Cornbaby – A Harvest Poem

The dark season is almost upon us, with only a couple more weeks to go before Halloween – hooray! 🎃 So as a goodbye to the summer, let me share with you a poem I wrote after visiting a small exhibition organised by the London-based artist Ben Edge in collaboration with the Museum of British Folklore. The exhibition, titled ‘Ritual Britain’, featured a mixture of Edge’s folklore-inspired paintings and objects from the museum’s collection, such as dolls dressed in Morris dancers’ costumes, photographs of British folk rituals by the folklorist Doc Rowe, and a number of beautifully crafted corn dollies.

Among the latter was the larger-than-life figure of a ‘baby’ in a long white dress, with a head consisting entirely of ears of corn radiating out from its centre. While I lamented the general scarcity of informative labels in the exhibition (there was a documentary film showing in one of the rooms, but it was too crowded to get in), a couple of plaques next to the corn baby rendered the following:

For some reason, the corn baby grabbed my attention to the degree that I kept finding myself thinking about it over the next few days. Then, one night when I was having trouble getting to sleep, these thoughts formed themselves into a rhythm and, eventually (with a bit of prodding), a full poem. Now, I generally think of myself as somewhat handicapped when it comes to poetry: there are many poems I like, but even more I simply don’t get, especially when they neither rhyme nor have a discernible rhythm to them. But I was pleased with Cornbaby, and seeing as how it got a lot of positive feedback (it even, quite unexpectedly, won the Folk Horror Revival Facebook group’s bi-weekly ‘creative theme’ challenge in July), I decided to let it loose on the world. So here it is – now bring on Halloween!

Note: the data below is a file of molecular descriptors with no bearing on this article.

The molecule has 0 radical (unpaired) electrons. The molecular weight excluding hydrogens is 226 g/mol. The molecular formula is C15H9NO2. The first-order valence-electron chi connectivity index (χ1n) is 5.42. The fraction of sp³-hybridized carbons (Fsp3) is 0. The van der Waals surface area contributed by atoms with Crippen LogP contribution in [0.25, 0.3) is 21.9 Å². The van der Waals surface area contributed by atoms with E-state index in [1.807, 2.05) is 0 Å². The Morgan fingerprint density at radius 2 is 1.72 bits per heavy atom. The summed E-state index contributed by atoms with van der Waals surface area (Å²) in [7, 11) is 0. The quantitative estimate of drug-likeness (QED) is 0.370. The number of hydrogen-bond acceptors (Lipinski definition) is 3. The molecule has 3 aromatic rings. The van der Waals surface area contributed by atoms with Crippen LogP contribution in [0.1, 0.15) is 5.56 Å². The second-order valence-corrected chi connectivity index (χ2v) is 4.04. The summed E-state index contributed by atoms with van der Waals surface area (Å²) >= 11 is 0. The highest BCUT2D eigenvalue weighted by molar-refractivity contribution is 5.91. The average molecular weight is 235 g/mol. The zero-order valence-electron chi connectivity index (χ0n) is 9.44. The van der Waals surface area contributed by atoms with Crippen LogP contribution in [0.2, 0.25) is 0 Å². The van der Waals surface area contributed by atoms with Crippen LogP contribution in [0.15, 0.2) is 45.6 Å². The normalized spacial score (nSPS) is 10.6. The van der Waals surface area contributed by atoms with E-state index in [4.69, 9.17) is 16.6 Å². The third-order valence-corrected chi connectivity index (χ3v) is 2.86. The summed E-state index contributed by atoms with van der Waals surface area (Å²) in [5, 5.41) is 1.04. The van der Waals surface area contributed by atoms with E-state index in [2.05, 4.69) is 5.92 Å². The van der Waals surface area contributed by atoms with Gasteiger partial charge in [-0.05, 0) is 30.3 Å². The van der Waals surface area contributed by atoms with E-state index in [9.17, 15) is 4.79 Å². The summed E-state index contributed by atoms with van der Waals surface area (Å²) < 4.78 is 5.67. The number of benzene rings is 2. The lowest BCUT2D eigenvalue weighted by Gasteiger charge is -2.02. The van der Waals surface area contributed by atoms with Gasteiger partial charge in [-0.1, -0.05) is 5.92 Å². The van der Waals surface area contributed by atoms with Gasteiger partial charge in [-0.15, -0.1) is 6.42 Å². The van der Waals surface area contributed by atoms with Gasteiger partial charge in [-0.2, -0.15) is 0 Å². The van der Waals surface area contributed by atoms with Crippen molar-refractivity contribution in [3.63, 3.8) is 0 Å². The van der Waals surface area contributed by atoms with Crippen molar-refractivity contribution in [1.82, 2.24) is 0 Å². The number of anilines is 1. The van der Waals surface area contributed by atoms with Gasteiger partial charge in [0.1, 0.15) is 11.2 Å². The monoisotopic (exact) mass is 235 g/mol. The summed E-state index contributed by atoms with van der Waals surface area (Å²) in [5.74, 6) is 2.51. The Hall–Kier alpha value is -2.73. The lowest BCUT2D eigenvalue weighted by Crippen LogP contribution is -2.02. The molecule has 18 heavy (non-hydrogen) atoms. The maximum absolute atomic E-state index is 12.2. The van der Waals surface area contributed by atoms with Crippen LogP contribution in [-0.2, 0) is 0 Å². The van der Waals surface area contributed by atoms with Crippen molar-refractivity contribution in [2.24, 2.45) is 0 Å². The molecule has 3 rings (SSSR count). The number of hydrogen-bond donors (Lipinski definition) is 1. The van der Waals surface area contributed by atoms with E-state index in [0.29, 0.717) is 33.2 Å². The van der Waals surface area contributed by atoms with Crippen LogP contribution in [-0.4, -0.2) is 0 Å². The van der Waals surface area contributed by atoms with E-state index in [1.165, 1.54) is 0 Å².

Cornbaby

Cornbaby’s born at the end of summer
Of soil and toil, a labour of love
A child of the wind and rain and sunshine
A sun for a face, all sated with gold

Dress it in white, like your grandparents used to
Carry it gently, carry it safe
The husk of its body a shelter for summer
Dance it to rest now, sing it to sleep

Cornbaby lives in the houses of worship
In the hearts of the people, they’re keeping it warm
Cornbaby sleeps in its perch through the winter
Dreaming of sunshine, of wind and of rain

When the daytimes get longer, Cornbaby wakens
It wants to go out now, it’s longing to play
Its feet in the soil, its head in the sunshine
Waving and swaying and playing, it grows

Cut down the corn at the end of the summer
Don’t fear for Cornbaby, it won’t be harmed
Born and reborn from the harvest each season
It’s old as the land, eternally new